A series of experiments with transparent materials allows me to analyze video metamorphosis. During these experiments, I have used water on clear plastic, shower gel, polyoptic 1410 clear plastic, crystal clear flex: clear flexible, material that melts on high temperature and dries quickly within average temperature.
The following are screenshots of videos documenting a selection of material tests.

A drop of water onto a clear rigid plastic sheet

The video camera is still, the drop of water is moving

Transparent shower gel onto a clear rigid plastic sheet

The video camera is still, the rigid clear plastic sheet moves, the shower gel stays still

Transparent shower gel onto a clear rigid plastic sheet

The video camera moves with the rigid clear plastic sheet

Polyoptic 1410 clear plastic onto a clear rigid plastic sheet

The video camera moves with the rigid clear plastic sheet

Results
The shower gel has a life on its own: moves, changes texture & density over time. This particularity allows more irregularity in the transformed image thus the final transformed image resembles a painting. Also, the mapping between the original image and its final transformation is harder to perceive. This allows more attempts in interpreting the visuals.The material that melts on high temperature and dries under an average temperature can be sculpted easily and used as silicon. However as it dries, the density of the material is so high that it is difficult to see through.The clear plastic on the other hand is more difficult to sculpt and does not allow much improvisation after being fabricated. To allow more control over light transformation, I have decided to use clear plastic molds and Plexiglas lenses. I have used Crystal Clear & Clear Flex for the patterns and lenses. I used transparent Plexiglas for the structure of the lenses.

Design of the lenses

Laser cut Plexiglas lenses as clear plastic molds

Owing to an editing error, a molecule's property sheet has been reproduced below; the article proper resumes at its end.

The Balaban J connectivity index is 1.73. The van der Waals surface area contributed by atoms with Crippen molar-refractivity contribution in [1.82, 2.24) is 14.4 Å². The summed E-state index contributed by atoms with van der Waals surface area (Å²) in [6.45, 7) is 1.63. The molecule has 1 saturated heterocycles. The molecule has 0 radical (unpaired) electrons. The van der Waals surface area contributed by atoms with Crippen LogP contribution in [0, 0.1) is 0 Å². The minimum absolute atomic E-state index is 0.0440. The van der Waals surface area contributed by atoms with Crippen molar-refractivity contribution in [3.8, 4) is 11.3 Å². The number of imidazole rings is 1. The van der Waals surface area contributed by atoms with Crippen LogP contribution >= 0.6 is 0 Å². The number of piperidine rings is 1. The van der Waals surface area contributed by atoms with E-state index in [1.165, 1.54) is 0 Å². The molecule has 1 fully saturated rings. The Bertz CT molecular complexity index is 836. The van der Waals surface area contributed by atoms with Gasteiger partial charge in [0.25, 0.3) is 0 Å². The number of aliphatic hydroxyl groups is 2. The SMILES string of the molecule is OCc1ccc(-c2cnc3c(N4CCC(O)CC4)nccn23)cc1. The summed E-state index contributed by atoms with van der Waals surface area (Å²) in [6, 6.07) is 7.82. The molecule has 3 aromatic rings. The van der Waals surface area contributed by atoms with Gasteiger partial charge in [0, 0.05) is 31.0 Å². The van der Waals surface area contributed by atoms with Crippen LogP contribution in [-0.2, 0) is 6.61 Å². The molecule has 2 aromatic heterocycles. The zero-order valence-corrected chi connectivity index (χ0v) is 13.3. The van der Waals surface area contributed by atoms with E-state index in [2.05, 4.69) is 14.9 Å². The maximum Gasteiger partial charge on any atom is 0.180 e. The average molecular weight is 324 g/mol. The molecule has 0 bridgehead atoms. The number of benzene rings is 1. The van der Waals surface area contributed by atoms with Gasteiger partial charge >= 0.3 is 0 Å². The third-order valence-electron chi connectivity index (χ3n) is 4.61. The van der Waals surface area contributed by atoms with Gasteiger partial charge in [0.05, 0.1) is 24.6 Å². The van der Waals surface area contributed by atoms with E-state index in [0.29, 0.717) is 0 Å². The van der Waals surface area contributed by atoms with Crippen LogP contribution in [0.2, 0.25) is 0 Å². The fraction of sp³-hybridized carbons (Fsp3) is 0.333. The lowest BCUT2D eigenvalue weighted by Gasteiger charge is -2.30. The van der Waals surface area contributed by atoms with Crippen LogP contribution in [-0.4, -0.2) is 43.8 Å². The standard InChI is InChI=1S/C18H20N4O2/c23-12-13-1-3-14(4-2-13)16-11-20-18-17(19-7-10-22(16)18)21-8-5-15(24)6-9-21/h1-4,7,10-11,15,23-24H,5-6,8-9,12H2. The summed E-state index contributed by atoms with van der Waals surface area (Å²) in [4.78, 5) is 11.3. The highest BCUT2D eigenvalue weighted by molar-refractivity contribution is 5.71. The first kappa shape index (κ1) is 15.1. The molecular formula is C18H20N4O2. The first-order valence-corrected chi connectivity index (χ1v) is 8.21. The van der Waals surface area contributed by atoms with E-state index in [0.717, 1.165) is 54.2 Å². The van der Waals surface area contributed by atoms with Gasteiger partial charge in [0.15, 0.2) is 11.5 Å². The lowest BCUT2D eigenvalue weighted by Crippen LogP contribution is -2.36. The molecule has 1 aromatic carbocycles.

I have designed different lenses sizes, each with different pattern shapes and pattern sizes. In addition, I have used flat lenses on which I have created clear plastic patterns, e.g. drops of clear plastic, rows of lines.


Regular patterns laser cut into transparent Plexiglas


After many chemical attempts, final choice: Crystal Clear & Clear Flex


Plexiglas lenses filled with Crystal Clear & Clear Flex mix (1A:2B)



Lense with irregular patterns positioned at 2cm from the video camera
This is the research conducted to create my final project: The Texture of Lightfor the Smart Materials course taught by Michelle Addington

Paper about the project (12mb)

More links

Very interesting related research Gate Vision, found on we-make-money-not-art (blog that is part of the best european ones). The results of this project are kaleidoscopics and the mechanism is digital rather than mechanical.
I particularly liked the circular metaphor of the visuals and reminded me of one of my favorite experimental movie Lapis by James Whitney (1966)an abstract art film composed of images produced by an analog computer.


Sunday, January 22, 2006

The Texture of Light

Description
The Texture of Light is research on lighting principles and the exploration of life feed video metamorphosis in the public space using reflection of light on transparent materials. The Texture of Light is an attempt to fight the boredom of everyday life. By reconstructing reality, giving it a texture, an expressive form, this project deploys the simple use of chemistry, plexiglas, and plastic patterns. The transformation of life feed video comes from the physical plastic circles that act as different masks of reality. These masks can be moved around and swap by the public enabling collective expressions. This metamorphosis of the public space is presented in real time as a moving painting and is projected on city walls. The public can record video clips of their 'moving painting' and project them back on different city locations.

Model